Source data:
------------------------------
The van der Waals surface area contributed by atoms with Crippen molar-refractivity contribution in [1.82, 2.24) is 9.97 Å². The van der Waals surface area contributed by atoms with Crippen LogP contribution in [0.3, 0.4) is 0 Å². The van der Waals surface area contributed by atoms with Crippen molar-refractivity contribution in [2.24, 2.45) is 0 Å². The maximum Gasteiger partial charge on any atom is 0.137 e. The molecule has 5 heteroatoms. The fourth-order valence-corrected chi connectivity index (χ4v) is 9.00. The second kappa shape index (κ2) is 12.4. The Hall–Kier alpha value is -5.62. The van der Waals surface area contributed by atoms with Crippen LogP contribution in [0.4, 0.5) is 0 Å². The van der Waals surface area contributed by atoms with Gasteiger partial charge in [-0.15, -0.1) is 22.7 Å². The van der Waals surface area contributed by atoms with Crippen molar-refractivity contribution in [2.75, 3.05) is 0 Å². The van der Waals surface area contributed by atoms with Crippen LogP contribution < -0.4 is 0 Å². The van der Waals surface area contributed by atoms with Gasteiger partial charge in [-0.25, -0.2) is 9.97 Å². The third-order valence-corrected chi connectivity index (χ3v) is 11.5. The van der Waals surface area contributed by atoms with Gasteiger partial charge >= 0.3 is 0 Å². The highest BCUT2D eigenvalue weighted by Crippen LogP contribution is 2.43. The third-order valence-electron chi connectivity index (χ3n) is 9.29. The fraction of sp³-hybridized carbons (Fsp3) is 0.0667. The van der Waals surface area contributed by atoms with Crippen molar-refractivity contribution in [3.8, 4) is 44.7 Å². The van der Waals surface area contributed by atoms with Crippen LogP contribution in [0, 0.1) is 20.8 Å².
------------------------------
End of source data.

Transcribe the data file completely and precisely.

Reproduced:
The van der Waals surface area contributed by atoms with Crippen molar-refractivity contribution in [1.82, 2.24) is 9.97 Å². The van der Waals surface area contributed by atoms with Crippen LogP contribution in [0.3, 0.4) is 0 Å². The van der Waals surface area contributed by atoms with Crippen molar-refractivity contribution in [2.24, 2.45) is 0 Å². The maximum Gasteiger partial charge on any atom is 0.137 e. The molecule has 5 heteroatoms. The fourth-order valence-corrected chi connectivity index (χ4v) is 9.00. The second kappa shape index (κ2) is 12.4. The Hall–Kier alpha value is -5.62. The van der Waals surface area contributed by atoms with Crippen LogP contribution in [0.4, 0.5) is 0 Å². The van der Waals surface area contributed by atoms with Gasteiger partial charge in [-0.15, -0.1) is 22.7 Å². The van der Waals surface area contributed by atoms with Crippen molar-refractivity contribution in [2.75, 3.05) is 0 Å². The van der Waals surface area contributed by atoms with Crippen LogP contribution < -0.4 is 0 Å². The van der Waals surface area contributed by atoms with Gasteiger partial charge in [-0.25, -0.2) is 9.97 Å². The third-order valence-corrected chi connectivity index (χ3v) is 11.5. The van der Waals surface area contributed by atoms with Gasteiger partial charge >= 0.3 is 0 Å². The highest BCUT2D eigenvalue weighted by Crippen LogP contribution is 2.43. The third-order valence-electron chi connectivity index (χ3n) is 9.29. The fraction of sp³-hybridized carbons (Fsp3) is 0.0667. The van der Waals surface area contributed by atoms with Crippen molar-refractivity contribution in [3.8, 4) is 44.7 Å². The van der Waals surface area contributed by atoms with Crippen LogP contribution in [0, 0.1) is 20.8 Å².